Instead, I went next door to share laughter with the 7th grade English teacher who had my group of students last year. We giggled and rolled our eyes over our goofy kids. She told me that particular group of students did have a tendency to get riled up. She admitted that had she not been a first year teacher last year, she might have been able to channel their rebellious energy into something positive. (Sounds like a challenge to me, doesn't it?)

I'm not sure if anything came of the great rebellion. I know a few students were late to class because they were detained so they could lace their shoes. I also know the student who had first endured the injustice earned himself two days of detention, but I don't know if it was related to his shoelaces.

Throughout the day I'd hear snippets of conversation related to the shoelace rebellion, but it wasn't until after lunch that I found a copy of the student handbook where I looked up the dress code. Okay, so I fell down on the job because it plainly says (in kid speak, not lawyer speak) that if students wear shoes that have laces, those laces should be laced. Of course rather than being mildly amused by their antics, I should have set them straight and enforced the code. Oops!

I do feel a little bad for my students, though. The code pertaining to shoes is black and white. There was nothing to dispute. Those shoes came with laces? Wear them! Poor kids wasted their energy on an issue where they were clearly in the wrong.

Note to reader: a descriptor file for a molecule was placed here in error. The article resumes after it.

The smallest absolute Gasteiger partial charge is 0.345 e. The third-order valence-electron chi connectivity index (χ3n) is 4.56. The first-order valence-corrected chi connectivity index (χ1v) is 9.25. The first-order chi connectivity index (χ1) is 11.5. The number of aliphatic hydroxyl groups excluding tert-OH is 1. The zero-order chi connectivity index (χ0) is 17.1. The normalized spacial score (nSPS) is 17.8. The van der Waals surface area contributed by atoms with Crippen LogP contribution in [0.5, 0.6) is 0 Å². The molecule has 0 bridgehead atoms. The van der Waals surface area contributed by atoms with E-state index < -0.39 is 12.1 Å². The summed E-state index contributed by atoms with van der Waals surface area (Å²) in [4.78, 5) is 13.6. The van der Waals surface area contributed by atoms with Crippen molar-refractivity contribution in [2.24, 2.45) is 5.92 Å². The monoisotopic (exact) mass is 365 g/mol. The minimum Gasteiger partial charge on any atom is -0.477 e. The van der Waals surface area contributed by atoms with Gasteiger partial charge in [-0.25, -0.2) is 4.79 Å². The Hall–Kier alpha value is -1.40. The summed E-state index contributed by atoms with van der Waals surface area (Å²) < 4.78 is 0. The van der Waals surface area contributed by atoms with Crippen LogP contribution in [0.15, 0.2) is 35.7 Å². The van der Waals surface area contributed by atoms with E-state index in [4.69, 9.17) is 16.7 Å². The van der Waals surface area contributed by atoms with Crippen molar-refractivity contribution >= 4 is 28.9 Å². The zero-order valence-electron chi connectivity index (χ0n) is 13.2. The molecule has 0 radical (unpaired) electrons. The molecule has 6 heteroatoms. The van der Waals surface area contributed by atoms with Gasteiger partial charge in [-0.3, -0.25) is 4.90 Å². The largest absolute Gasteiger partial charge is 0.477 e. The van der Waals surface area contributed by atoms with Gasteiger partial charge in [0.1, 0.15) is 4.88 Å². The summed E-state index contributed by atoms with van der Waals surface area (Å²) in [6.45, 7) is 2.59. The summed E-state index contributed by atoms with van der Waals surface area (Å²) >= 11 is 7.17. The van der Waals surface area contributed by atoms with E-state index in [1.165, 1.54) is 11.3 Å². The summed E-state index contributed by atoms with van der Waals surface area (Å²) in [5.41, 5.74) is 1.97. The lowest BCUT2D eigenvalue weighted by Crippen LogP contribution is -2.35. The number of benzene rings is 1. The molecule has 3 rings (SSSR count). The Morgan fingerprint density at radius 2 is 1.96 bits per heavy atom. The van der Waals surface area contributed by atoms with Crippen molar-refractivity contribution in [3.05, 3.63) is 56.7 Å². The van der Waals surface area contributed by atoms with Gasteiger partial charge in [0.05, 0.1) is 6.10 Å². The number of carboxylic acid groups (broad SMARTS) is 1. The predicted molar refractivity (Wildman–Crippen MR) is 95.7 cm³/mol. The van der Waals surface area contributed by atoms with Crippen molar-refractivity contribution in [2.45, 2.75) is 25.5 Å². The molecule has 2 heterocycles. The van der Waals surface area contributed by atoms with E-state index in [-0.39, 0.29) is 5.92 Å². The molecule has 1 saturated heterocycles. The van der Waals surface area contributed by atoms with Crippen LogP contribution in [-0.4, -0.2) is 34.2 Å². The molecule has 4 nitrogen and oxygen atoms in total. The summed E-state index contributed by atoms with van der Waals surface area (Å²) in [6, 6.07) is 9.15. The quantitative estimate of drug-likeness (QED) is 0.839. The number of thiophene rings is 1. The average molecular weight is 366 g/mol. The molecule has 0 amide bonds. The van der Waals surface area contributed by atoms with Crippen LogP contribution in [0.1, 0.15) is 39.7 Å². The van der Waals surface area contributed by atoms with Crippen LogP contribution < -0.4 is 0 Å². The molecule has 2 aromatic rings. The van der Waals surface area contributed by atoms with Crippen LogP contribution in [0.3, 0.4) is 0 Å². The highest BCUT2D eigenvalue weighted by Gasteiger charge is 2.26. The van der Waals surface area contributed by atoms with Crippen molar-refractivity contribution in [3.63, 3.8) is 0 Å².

I'm sure they'll find a better cause next week.

October 11, 2007

Be Nimble

We don't use lockers at our school. I think it has to do with overcrowding issues. We check out textbooks for students to take home and leave there for the year so they don't have to pack a bunch of books around.

However, most students still have plenty of binders and notebooks that they need to carry to each class in giant Jansport backpacks. As you can imagine, it is sometimes hard to walk down the aisles in my classroom with all the backpacks. But wait! Don't forgot the laptop cases, the gym bags, and the occasional musical instrument. My students have some serious baggage.

Although, I'm constantly leaping and tripping over student stuff, I've never actually fallen down. (Knock on wood.) It used to irritate me that I can't even comfortably walk around my own classroom, but then I decided that constantly running obstacle courses (it changes each period and each day) keeps me young and spry. At least once a day I do trip and appear to nearly fall. Some students inevitably get a chuckle, but I blow it off: "As if that doesn't happen a dozen times a day!"